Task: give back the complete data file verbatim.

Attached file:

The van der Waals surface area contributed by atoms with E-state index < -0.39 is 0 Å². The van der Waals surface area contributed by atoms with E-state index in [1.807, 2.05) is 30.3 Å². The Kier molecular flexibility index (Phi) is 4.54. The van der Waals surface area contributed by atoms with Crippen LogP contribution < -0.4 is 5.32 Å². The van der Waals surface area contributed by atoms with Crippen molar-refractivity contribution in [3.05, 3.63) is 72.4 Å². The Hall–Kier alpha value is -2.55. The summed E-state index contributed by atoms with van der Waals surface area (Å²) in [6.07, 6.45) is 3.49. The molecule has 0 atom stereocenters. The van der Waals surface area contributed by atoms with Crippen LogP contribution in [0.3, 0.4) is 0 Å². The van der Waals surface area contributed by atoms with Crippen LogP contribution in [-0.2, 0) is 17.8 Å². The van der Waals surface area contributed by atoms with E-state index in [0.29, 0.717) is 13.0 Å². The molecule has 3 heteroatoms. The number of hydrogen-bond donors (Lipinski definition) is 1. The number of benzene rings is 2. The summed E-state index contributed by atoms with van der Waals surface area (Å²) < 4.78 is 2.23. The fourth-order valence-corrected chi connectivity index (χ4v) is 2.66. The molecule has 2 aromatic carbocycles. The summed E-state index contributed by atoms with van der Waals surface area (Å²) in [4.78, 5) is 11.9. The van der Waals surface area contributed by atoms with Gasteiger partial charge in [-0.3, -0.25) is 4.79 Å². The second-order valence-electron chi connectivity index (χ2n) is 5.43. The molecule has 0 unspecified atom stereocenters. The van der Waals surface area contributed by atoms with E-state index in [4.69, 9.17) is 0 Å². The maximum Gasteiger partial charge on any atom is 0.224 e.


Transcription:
The van der Waals surface area contributed by atoms with E-state index < -0.39 is 0 Å². The van der Waals surface area contributed by atoms with E-state index in [1.807, 2.05) is 30.3 Å². The Kier molecular flexibility index (Phi) is 4.54. The van der Waals surface area contributed by atoms with Crippen LogP contribution < -0.4 is 5.32 Å². The van der Waals surface area contributed by atoms with Crippen molar-refractivity contribution in [3.05, 3.63) is 72.4 Å². The Hall–Kier alpha value is -2.55. The summed E-state index contributed by atoms with van der Waals surface area (Å²) in [6.07, 6.45) is 3.49. The molecule has 0 atom stereocenters. The van der Waals surface area contributed by atoms with Crippen LogP contribution in [0.3, 0.4) is 0 Å². The van der Waals surface area contributed by atoms with Crippen LogP contribution in [-0.2, 0) is 17.8 Å². The van der Waals surface area contributed by atoms with E-state index in [0.29, 0.717) is 13.0 Å². The molecule has 3 heteroatoms. The number of hydrogen-bond donors (Lipinski definition) is 1. The number of benzene rings is 2. The summed E-state index contributed by atoms with van der Waals surface area (Å²) < 4.78 is 2.23. The fourth-order valence-corrected chi connectivity index (χ4v) is 2.66. The molecule has 2 aromatic carbocycles. The summed E-state index contributed by atoms with van der Waals surface area (Å²) in [4.78, 5) is 11.9. The van der Waals surface area contributed by atoms with Gasteiger partial charge in [-0.3, -0.25) is 4.79 Å². The second-order valence-electron chi connectivity index (χ2n) is 5.43. The molecule has 0 unspecified atom stereocenters. The van der Waals surface area contributed by atoms with E-state index in [4.69, 9.17) is 0 Å². The maximum Gasteiger partial charge on any atom is 0.224 e.